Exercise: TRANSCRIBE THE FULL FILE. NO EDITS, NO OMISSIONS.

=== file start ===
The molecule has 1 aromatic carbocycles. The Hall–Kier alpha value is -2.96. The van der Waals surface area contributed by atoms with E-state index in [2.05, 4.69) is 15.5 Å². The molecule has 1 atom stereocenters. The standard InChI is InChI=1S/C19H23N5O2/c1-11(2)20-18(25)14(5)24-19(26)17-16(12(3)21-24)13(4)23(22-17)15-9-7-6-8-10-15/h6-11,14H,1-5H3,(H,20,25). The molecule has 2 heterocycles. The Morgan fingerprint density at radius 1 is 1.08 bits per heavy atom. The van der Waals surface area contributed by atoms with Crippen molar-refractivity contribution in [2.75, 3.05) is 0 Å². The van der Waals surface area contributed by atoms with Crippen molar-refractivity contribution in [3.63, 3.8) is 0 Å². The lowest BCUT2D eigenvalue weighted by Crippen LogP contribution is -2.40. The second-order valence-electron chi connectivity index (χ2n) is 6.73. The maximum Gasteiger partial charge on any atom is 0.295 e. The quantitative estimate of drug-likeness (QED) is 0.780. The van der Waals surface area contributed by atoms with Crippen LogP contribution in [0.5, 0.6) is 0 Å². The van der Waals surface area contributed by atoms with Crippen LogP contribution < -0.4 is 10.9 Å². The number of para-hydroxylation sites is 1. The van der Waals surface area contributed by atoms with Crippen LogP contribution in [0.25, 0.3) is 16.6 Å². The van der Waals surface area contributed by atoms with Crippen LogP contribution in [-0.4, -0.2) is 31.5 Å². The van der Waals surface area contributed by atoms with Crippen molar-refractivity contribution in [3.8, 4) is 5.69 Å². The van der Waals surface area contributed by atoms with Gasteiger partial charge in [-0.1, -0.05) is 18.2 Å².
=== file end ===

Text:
The molecule has 1 aromatic carbocycles. The Hall–Kier alpha value is -2.96. The van der Waals surface area contributed by atoms with E-state index in [2.05, 4.69) is 15.5 Å². The molecule has 1 atom stereocenters. The standard InChI is InChI=1S/C19H23N5O2/c1-11(2)20-18(25)14(5)24-19(26)17-16(12(3)21-24)13(4)23(22-17)15-9-7-6-8-10-15/h6-11,14H,1-5H3,(H,20,25). The molecule has 2 heterocycles. The Morgan fingerprint density at radius 1 is 1.08 bits per heavy atom. The van der Waals surface area contributed by atoms with Crippen molar-refractivity contribution in [2.75, 3.05) is 0 Å². The van der Waals surface area contributed by atoms with Crippen molar-refractivity contribution in [3.63, 3.8) is 0 Å². The lowest BCUT2D eigenvalue weighted by Crippen LogP contribution is -2.40. The second-order valence-electron chi connectivity index (χ2n) is 6.73. The maximum Gasteiger partial charge on any atom is 0.295 e. The quantitative estimate of drug-likeness (QED) is 0.780. The van der Waals surface area contributed by atoms with Crippen LogP contribution in [0.5, 0.6) is 0 Å². The van der Waals surface area contributed by atoms with Crippen LogP contribution < -0.4 is 10.9 Å². The number of para-hydroxylation sites is 1. The van der Waals surface area contributed by atoms with Crippen LogP contribution in [0.25, 0.3) is 16.6 Å². The van der Waals surface area contributed by atoms with Crippen LogP contribution in [-0.4, -0.2) is 31.5 Å². The van der Waals surface area contributed by atoms with Crippen molar-refractivity contribution in [3.8, 4) is 5.69 Å². The van der Waals surface area contributed by atoms with Gasteiger partial charge in [-0.1, -0.05) is 18.2 Å².